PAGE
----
If You’ve Ever Wanted to Live Inside a Wes Anderson Movie...
This photography book is a close approximation
A blushing pink fire station, perfectly matching the faded sky. A train station in Vietnam's Central Highlands, mustard yellow with red trim and multi-colored windows. A firework stand, brimming with goods, nestled against a cornfield.
In photographs, the colors and compositions and sense of whimsy of these far-flung places all recall the distinctive design of a Wes Anderson film, if only by accident. That's the idea behind Accidentally Wes Anderson, which Wally Koval began as an Instagram feed devoted to images inspired by the native Texan filmmaker, a University of Texas graduate, behind such works as The Grand Budapest Hotel, The Royal Tenenbaums, and Fantastic Mr. Fox. The account eventually evolved into book form – now a bestseller – and Austinites Emily Prestridge, John Langford, and Matthew Johnson are among the 200 contributors whose photos and stories from around the world are featured in the book. (Anderson, unaffiliated with the project, was sporting enough to supply a foreword.)
Prestridge was on a trip to Marfa when she shot her lovely photograph of the Central Fire Station. "[The] color choice combined with a building that traditionally stands for grit, bravery, and strength is attention-grabbing and begs to be captured," she explains. A friend convinced her to submit the photo to the Instagram account, but she didn't expect anything to come of it. A month later, Prestridge was sitting at work when she noticed her phone erupting with notifications. Hundreds of people were suddenly liking her post and she realized her photo had been selected for the popular feed.
Commercial photographer John Langford, a self-described Wes Anderson fan who appreciates the filmmaker's use of symmetry and the "quirky vibe" of his pictures, shot his contribution to the book during an epic trip around the world. After selling everything he owned in Austin, including his house, car, and photo gear, Langford embarked on a three-year journey that took him to 38 countries. He lived out of a backpack for his trip's entirety and shot tens of thousands of images. The photograph featured in the book is of Dalat Train Station, located in a small mountain town in Central Vietnam. "I was wandering around on foot one day and stumbled upon [it]," explains Langford. He says the station's "quirkiness and the colorful blocks on the front, the mustard color, made it jump out at me because it's a deviation from the norm in Vietnam."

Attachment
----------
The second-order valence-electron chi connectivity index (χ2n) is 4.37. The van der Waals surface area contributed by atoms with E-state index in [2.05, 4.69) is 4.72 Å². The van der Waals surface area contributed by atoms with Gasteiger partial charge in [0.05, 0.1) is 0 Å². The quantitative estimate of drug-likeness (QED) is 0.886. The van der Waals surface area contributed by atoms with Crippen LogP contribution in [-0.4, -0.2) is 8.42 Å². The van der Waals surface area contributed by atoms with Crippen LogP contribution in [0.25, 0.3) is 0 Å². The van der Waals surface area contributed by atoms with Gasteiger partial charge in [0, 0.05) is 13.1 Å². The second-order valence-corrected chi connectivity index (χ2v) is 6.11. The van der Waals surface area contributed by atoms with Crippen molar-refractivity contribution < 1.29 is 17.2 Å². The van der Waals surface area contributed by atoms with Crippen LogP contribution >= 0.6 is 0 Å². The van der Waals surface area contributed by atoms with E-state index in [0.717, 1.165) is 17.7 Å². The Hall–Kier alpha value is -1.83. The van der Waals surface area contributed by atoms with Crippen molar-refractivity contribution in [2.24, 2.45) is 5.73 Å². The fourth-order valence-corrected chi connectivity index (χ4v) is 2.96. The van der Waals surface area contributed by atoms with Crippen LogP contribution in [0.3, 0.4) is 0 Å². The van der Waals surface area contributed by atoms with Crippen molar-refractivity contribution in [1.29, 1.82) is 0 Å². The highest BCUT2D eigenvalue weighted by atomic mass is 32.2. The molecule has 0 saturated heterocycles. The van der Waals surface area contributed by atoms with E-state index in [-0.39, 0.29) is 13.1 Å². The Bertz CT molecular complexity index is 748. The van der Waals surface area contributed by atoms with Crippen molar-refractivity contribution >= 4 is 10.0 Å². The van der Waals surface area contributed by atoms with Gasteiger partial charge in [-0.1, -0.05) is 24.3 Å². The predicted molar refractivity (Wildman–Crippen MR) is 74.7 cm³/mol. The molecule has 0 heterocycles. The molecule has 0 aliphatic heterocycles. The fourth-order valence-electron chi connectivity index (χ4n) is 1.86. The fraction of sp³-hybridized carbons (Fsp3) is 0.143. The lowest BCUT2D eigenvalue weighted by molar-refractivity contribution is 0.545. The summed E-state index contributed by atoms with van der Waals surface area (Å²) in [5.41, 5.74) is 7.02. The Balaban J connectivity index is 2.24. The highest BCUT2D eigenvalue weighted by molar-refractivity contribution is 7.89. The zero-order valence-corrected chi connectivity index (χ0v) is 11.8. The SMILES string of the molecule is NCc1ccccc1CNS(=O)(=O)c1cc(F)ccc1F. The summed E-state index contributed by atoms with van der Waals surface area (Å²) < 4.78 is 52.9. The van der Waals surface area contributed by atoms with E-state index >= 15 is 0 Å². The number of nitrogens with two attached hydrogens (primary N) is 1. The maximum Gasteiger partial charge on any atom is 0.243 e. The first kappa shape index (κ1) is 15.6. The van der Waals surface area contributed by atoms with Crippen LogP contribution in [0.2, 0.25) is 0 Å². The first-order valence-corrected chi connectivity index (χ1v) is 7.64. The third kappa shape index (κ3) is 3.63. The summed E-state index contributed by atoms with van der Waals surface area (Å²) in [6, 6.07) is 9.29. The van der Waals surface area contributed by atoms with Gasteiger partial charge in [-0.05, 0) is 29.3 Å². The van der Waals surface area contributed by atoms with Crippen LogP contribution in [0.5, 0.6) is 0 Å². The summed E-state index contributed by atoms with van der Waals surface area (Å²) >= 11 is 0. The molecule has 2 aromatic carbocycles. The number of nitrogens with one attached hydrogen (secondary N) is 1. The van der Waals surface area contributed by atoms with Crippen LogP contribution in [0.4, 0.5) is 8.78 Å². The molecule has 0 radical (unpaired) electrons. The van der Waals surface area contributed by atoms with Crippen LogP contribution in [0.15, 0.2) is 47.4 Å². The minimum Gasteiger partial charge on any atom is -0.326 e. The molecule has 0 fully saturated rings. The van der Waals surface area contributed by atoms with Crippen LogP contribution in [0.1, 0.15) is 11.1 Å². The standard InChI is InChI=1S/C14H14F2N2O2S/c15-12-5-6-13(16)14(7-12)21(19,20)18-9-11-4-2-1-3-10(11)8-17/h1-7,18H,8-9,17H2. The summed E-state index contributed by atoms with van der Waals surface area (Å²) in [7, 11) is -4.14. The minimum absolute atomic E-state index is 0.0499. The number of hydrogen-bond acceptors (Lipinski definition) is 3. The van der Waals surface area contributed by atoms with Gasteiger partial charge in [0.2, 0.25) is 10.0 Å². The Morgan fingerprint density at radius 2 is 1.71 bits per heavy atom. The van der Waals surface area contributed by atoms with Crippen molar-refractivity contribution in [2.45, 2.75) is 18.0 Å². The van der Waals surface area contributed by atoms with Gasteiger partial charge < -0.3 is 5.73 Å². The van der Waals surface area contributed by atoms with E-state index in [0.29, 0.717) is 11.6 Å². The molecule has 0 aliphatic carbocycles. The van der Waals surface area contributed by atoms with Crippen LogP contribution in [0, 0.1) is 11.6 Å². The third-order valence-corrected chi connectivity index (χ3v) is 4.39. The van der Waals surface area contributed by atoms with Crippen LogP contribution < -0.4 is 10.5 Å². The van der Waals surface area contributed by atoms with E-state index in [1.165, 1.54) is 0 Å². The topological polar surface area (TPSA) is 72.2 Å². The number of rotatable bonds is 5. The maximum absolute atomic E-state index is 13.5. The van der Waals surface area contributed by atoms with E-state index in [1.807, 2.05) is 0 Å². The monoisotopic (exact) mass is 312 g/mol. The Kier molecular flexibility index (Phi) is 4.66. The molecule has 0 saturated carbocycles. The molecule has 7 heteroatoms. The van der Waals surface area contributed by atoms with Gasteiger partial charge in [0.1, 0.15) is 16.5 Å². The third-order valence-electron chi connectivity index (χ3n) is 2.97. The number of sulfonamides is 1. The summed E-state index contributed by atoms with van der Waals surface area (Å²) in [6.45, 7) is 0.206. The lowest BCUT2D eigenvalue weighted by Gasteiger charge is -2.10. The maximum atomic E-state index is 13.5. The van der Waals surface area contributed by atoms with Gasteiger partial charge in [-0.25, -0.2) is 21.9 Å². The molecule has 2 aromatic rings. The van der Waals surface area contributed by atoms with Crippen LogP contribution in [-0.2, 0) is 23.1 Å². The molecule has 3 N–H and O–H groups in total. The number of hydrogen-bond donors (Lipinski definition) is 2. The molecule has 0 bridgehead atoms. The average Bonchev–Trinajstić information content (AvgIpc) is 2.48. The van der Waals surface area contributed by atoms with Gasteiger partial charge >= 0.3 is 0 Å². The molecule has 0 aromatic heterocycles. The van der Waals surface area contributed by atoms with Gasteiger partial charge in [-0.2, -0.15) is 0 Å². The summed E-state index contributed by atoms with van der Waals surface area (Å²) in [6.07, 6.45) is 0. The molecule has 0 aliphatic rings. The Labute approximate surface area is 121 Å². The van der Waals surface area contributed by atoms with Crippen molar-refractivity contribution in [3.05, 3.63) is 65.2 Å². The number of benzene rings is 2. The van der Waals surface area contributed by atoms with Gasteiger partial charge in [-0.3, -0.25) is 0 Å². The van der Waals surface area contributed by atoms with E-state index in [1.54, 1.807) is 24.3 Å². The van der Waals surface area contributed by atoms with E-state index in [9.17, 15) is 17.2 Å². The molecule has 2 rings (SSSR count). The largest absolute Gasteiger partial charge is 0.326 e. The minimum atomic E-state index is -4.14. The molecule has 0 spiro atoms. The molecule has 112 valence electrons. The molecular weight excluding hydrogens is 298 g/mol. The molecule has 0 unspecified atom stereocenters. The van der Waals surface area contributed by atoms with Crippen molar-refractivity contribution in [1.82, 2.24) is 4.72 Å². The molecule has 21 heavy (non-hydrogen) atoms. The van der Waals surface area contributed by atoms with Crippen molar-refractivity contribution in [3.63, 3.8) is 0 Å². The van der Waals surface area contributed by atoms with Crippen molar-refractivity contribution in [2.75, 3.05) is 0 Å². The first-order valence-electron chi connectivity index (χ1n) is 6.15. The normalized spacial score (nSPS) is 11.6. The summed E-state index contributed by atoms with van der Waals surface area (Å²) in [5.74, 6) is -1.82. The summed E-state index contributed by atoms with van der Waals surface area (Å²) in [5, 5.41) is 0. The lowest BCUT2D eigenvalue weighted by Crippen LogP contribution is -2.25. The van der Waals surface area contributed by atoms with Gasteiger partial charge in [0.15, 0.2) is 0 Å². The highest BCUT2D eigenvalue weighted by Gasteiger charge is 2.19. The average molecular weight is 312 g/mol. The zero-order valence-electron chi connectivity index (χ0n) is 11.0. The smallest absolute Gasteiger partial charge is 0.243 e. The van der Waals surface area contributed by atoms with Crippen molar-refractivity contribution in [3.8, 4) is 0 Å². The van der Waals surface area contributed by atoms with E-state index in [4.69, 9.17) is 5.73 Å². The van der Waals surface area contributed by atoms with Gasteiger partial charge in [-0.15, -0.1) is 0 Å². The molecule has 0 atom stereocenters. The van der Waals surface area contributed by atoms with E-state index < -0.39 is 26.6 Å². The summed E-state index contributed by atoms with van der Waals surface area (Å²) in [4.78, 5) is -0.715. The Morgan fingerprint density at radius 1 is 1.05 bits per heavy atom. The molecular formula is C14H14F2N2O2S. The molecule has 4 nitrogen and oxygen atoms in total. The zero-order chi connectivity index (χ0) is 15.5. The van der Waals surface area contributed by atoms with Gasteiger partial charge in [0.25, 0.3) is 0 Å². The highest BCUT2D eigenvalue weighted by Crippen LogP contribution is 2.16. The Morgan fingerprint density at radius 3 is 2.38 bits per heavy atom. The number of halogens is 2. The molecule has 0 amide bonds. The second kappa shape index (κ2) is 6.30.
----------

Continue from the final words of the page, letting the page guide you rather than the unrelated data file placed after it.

Although COVID-19 has temporarily suspended our ability to travel, Langford encourages photographers and non-photographers alike to search for beauty in their home environments. "Look for little details in your everyday life," he advises. "The sunlight that falls across your bed sheets, the interesting tile in your shower, the shadow of a glass of water on your dining table. There are all these beautiful little vignettes that we tend to overlook."
Matthew Johnson contributed a lively photograph of a firework stand, located southeast of Austin, next to an Exxon station, near the intersection of Highway 183 and the SH-45 toll road. The stand is painted white with black and red writing advertising its offerings. Sparklers, roman candles, and rockets, all wrapped in colorful paper, line the stand's white shelves. The image comes from a personal project, Firework Stands Across Texas, that the editorial and commercial photographer started a few years ago.
"I had the idea to travel around and shoot 'portraits' of the stands, along with the people at them," explains Johnson. "The owners were either very welcoming or would tell me I have 10 seconds to get off their property." In the case of the stand included in the book, the owner was open to it. "The lady running the stand was friendly and happy to let me photograph, but she was too shy to pose for a portrait herself, which worked out just fine since the empty stand in the cornfield was as perfect as I could have asked for."
While the photography of Johnson, Prestridge, and Langford showcase real skill and a photographer's fine-tuned attention to detail, their work also reminds us of the charm that is always present around us. "There's inspiration everywhere," says Prestridge, "Even in the mundane. Start with what you have, slow down, really look at the world, and just start shooting."